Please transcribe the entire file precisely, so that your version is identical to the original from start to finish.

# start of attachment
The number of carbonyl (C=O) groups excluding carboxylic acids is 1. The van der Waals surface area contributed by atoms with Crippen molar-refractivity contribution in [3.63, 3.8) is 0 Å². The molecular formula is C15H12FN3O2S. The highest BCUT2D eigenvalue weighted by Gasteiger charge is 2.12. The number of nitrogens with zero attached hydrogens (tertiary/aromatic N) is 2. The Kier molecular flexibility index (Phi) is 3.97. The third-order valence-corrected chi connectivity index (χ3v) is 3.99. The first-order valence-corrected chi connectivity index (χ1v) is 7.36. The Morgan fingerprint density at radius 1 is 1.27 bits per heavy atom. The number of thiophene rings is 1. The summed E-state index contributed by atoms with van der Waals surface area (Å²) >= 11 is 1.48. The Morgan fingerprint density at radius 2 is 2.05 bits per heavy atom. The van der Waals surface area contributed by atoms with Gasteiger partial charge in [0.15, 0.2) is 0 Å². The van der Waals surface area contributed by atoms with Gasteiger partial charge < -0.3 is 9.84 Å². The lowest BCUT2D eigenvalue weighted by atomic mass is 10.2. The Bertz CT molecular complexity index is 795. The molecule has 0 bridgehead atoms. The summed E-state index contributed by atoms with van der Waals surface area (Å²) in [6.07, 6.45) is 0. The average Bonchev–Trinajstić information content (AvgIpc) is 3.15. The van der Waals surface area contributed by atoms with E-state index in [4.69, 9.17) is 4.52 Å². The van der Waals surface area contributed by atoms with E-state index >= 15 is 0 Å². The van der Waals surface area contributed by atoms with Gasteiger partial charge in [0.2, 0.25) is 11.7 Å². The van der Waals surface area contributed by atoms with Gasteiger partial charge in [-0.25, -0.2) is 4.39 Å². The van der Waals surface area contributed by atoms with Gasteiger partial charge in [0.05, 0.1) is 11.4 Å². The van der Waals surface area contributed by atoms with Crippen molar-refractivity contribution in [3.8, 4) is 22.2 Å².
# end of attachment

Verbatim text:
The number of carbonyl (C=O) groups excluding carboxylic acids is 1. The van der Waals surface area contributed by atoms with Crippen molar-refractivity contribution in [3.63, 3.8) is 0 Å². The molecular formula is C15H12FN3O2S. The highest BCUT2D eigenvalue weighted by Gasteiger charge is 2.12. The number of nitrogens with zero attached hydrogens (tertiary/aromatic N) is 2. The Kier molecular flexibility index (Phi) is 3.97. The third-order valence-corrected chi connectivity index (χ3v) is 3.99. The first-order valence-corrected chi connectivity index (χ1v) is 7.36. The Morgan fingerprint density at radius 1 is 1.27 bits per heavy atom. The number of thiophene rings is 1. The summed E-state index contributed by atoms with van der Waals surface area (Å²) >= 11 is 1.48. The Morgan fingerprint density at radius 2 is 2.05 bits per heavy atom. The van der Waals surface area contributed by atoms with Gasteiger partial charge in [0.15, 0.2) is 0 Å². The van der Waals surface area contributed by atoms with Gasteiger partial charge < -0.3 is 9.84 Å². The lowest BCUT2D eigenvalue weighted by atomic mass is 10.2. The Bertz CT molecular complexity index is 795. The molecule has 0 bridgehead atoms. The summed E-state index contributed by atoms with van der Waals surface area (Å²) in [6.07, 6.45) is 0. The average Bonchev–Trinajstić information content (AvgIpc) is 3.15. The van der Waals surface area contributed by atoms with E-state index in [4.69, 9.17) is 4.52 Å². The van der Waals surface area contributed by atoms with E-state index >= 15 is 0 Å². The van der Waals surface area contributed by atoms with Gasteiger partial charge in [0.2, 0.25) is 11.7 Å². The van der Waals surface area contributed by atoms with Gasteiger partial charge in [-0.25, -0.2) is 4.39 Å². The van der Waals surface area contributed by atoms with Gasteiger partial charge in [0.05, 0.1) is 11.4 Å². The van der Waals surface area contributed by atoms with Crippen molar-refractivity contribution in [3.8, 4) is 22.2 Å².